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Insurance in Islam Vs. Marxism

Insurance in Islam differs from socialist insur- ance which is based upon the Marxist bases in many respects due to the difference between the two sys tems of insurance in the bases, frameworks and ob- jectives.

We cannot attempt here except to display some of the aspects of such difference, having been sat- isfied with our detailed study thereof in our book Our Economy 1) Social Insurance in Islam: It is one of the hu- man rights enforced by Allah Almighty. As such, it does not differ according to circumstances or civil levels. As for insurance according to Marxism, it is the right of the machine, rather than of man. When the producing machine reaches a particular point, social insurance becomes an essential condition for its growth and increase of production. Unless the producing powers reach this point, the idea of insurance does not make any sense. For this reason, Marxism considers insurance to belong to particular societies during a limited period of their history.

2) Islamic Concept of Practising Social Insurance: It is the result of fraternal sympathy prevalent in the Islamic society. Islamic brotherhood is the frame which does the role of insurance therein. The hadith says: "The Muslim is the brother of every Muslim; he neither does him injustice, nor does he abstain from his rescue. He does not deprive him. Therefore;

Muslims have to persevere, visit each other, cooperate with each other and console those who are in need."

As for Marxism, it regards social insurance, as nothing but the result of a huge and bitter struggle which must be enflamed and widened, so that when the class struggle starts, and one class victoriously wipes out the other, only then shall social insurance prevail ... ! Insurance according to Marxism is but an expression of a tight unity and overwhelming fraternity; it hinges but upon a polar contradiction and a destructive struggle ... !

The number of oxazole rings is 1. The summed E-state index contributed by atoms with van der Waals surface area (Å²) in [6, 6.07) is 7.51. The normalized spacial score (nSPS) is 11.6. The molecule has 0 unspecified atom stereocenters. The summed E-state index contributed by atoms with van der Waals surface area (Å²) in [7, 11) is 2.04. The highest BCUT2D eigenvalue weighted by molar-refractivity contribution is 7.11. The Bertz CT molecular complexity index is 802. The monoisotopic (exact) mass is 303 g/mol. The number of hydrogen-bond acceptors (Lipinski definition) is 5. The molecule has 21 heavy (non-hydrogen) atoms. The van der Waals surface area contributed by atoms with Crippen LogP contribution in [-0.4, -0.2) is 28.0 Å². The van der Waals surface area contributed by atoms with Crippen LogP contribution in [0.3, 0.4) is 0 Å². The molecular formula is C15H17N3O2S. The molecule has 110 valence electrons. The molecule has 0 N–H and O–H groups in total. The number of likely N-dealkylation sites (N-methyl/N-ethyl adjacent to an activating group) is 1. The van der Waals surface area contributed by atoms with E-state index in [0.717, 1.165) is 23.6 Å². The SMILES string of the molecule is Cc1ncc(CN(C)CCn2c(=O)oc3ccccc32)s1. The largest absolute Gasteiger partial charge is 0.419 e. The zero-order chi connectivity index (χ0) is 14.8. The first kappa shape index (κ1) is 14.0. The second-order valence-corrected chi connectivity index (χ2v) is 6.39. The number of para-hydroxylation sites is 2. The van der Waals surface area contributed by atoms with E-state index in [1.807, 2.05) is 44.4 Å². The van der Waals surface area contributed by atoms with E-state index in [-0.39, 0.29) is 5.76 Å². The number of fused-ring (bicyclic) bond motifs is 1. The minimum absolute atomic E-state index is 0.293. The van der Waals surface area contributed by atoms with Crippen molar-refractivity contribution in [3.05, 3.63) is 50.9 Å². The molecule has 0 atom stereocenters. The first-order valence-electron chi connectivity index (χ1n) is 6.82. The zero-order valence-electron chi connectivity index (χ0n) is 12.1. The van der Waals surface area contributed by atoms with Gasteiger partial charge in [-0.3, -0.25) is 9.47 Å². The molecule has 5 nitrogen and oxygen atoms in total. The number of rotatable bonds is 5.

3) Insurance, as a human right according to Islam, does not concern one group rather than the other. It concludes even those who are incapable of par- ticipating in the general production at all. They are, however, insured in the shade of the Islamic society, and the State has to make available for them all means of livelihood. As for the Marxist insurance, it derives its existence from the class struggle between the working class and the capitalist class the result of which is a victory for the working class and its cooperation with and participation in that wealth. For this purpose, there is no Marxist explanation to the insurance of the life of those disabled who live far away from the class struggle because of their affiliation with the working class rather than the capitalist class, since they have no right to take any gains from the struggle and its booties . .

4) Insurance according to Marxism is the respon- sibility of the State alone. In Islam, it is the respon- sibility of the individuals and the State; therefore, Islam has set two principles: one of them is the prin- ciple of general cooperation; and the other is the principle of social insurance.

The principle of cooperation means that each Muslim individual is responsible for ensuring the livelihood of others according to his capacity. Mus lims should practise this principle even during the cases when they lose the State which practises the legislative injunctions. The hadith states that: "Any believer who denies another believer the use of some- thing he needs, while he or someone else is able to let him do so, then Allah will resurrect him on the Day of Judgement with a black face, blue eyes, his hands tied up to his neck. It will be said: `This is a traitor who betrayed Allah and His Messenger'; then he will be thrown into Hell-fire."

The principle of social insurance determines the responsibility of the State in this respect. It has to ensure a level of honourable prosperity for all citizens from the State and general sources of in- come, and also from its budget.

lo For the clarification of this principle, the hadith says: "The ruler receives wealth and distributes it, according to the Commandments of Allah, to eight shares: to the poor, the destitutes, the tax-collectors, those who do not mind helping Muslims, the slaves, those incapable of. paying their debts in the Way of Allah and to those wayfarers who are unable to buy their journey back home. Eight shares he distributes among them, each according to his need, without stringency or fear. Whatever remains will be turned back to the ruler. Whatever lacks, and people do not have enough, the State has to finance their need from its own budget according to their need, so that they will all have enough."

Adopted from the book: "Contemporary Man and The Social Problem" by: "Ayatollah Muhammad Baqir Al-Sadr"

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